August 25 marked the 101st birthday of General Vo Nguyen Giap, probably the greatest living general alive today. At this moment the General lies in a hospital where he has been for almost two years. General Giap master-minded the famous battle of Dien Bien Phu, which won Vietnam's independence from the French, in May of 1954. He was also responsible for Vietnam's winning the war against the Americans, when South Vietnam fell to the Communists in April 1975. The French called him the "snow-covered volcano" for his white hair and fiery composition.
In 1994 I was invited by General Giap to be the only western journalist to accompany him privately to Dien Bien Phu. I had been at his house a few days before, photographing him and having dinner with the family, when he leaned over and whispered the invitation in my ear, telling me not to tell anyone.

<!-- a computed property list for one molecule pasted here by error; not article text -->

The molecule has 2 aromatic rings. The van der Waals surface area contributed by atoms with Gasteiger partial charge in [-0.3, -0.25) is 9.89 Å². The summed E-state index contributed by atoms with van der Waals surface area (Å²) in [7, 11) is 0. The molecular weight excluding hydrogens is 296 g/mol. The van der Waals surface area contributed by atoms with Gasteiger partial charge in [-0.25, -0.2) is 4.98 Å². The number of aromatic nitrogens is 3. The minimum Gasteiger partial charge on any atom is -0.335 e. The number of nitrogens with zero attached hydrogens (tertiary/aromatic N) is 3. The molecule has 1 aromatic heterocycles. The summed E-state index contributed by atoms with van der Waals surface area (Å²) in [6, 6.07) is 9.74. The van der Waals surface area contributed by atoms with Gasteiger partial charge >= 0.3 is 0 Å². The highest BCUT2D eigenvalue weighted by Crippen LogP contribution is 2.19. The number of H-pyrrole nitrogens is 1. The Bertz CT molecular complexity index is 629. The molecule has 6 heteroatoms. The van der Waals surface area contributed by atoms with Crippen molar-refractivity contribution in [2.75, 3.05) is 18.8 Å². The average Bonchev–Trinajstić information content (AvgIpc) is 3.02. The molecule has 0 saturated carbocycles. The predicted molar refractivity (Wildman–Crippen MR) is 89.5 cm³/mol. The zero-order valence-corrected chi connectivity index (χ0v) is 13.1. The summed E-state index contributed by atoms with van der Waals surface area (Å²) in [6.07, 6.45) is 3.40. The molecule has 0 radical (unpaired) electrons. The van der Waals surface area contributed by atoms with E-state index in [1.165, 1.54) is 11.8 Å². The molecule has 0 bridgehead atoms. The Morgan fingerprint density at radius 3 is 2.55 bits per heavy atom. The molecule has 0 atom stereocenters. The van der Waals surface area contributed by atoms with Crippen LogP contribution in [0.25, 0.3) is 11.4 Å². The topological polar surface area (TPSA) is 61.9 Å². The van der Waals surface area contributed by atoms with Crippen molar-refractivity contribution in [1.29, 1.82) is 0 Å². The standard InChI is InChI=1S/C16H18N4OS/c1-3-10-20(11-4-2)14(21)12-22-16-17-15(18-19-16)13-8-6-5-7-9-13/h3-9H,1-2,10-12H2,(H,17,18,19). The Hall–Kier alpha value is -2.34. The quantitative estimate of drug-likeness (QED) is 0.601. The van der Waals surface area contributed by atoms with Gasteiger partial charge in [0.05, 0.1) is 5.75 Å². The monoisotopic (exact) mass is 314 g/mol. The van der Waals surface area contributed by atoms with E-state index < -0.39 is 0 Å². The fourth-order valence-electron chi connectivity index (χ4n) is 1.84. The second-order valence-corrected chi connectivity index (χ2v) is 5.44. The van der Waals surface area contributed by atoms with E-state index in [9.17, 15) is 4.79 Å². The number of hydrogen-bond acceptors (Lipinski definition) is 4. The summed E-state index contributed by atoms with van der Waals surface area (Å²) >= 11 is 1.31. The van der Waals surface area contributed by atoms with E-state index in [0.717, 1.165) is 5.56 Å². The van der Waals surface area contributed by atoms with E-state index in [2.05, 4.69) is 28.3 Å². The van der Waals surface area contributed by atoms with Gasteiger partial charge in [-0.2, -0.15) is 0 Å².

Journalists and photographers had been gathering for days in Hanoi wondering if Giap would be visiting Dien Bien Phu for the 40th anniversary of the battle. Now here he was inviting me to go with him privately, the week before the actual anniversary date of May 7th.
But let me digress a moment to explain how it was that I had such an exclusive relationship with this historic figure. My father, Stanley Karnow, the acclaimed journalist and historian of the Vietnam War, had interviewed Giap for the New York Times
in 1990. A couple months later, I went to Vietnam, met with the General, photographed him and his family, and struck up a relationship that lasts to this day....